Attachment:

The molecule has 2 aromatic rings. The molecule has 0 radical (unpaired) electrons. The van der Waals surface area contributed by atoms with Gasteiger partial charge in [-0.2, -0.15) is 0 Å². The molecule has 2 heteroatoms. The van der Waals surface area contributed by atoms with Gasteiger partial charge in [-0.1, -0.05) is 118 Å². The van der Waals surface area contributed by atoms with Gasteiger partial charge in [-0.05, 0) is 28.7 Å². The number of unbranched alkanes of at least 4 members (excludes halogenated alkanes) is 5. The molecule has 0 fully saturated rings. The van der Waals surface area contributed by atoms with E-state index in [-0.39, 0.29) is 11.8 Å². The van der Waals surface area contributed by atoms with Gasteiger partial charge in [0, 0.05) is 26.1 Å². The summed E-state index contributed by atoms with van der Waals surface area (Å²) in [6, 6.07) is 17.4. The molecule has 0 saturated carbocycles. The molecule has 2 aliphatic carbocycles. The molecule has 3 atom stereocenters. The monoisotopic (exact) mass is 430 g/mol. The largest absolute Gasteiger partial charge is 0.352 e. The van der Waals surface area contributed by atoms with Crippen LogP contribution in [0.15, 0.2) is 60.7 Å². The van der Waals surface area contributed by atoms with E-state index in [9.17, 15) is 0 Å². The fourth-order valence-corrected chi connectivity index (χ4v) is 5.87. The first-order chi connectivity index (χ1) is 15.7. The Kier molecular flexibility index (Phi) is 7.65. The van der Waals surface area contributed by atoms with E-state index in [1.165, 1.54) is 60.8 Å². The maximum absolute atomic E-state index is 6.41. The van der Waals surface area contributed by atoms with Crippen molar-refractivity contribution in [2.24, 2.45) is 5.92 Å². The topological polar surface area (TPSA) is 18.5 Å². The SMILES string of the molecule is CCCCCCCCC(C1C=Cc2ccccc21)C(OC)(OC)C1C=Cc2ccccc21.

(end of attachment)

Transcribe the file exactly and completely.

The molecule has 2 aromatic rings. The molecule has 0 radical (unpaired) electrons. The van der Waals surface area contributed by atoms with Gasteiger partial charge in [-0.2, -0.15) is 0 Å². The molecule has 2 heteroatoms. The van der Waals surface area contributed by atoms with Gasteiger partial charge in [-0.1, -0.05) is 118 Å². The van der Waals surface area contributed by atoms with Gasteiger partial charge in [-0.05, 0) is 28.7 Å². The number of unbranched alkanes of at least 4 members (excludes halogenated alkanes) is 5. The molecule has 0 fully saturated rings. The van der Waals surface area contributed by atoms with E-state index in [-0.39, 0.29) is 11.8 Å². The van der Waals surface area contributed by atoms with Gasteiger partial charge in [0, 0.05) is 26.1 Å². The summed E-state index contributed by atoms with van der Waals surface area (Å²) in [6, 6.07) is 17.4. The molecule has 0 saturated carbocycles. The molecule has 2 aliphatic carbocycles. The molecule has 3 atom stereocenters. The monoisotopic (exact) mass is 430 g/mol. The largest absolute Gasteiger partial charge is 0.352 e. The van der Waals surface area contributed by atoms with Crippen LogP contribution in [0.15, 0.2) is 60.7 Å². The van der Waals surface area contributed by atoms with E-state index in [9.17, 15) is 0 Å². The fourth-order valence-corrected chi connectivity index (χ4v) is 5.87. The first-order chi connectivity index (χ1) is 15.7. The Kier molecular flexibility index (Phi) is 7.65. The van der Waals surface area contributed by atoms with E-state index in [1.165, 1.54) is 60.8 Å². The maximum absolute atomic E-state index is 6.41. The van der Waals surface area contributed by atoms with Crippen molar-refractivity contribution in [2.24, 2.45) is 5.92 Å². The topological polar surface area (TPSA) is 18.5 Å². The SMILES string of the molecule is CCCCCCCCC(C1C=Cc2ccccc21)C(OC)(OC)C1C=Cc2ccccc21.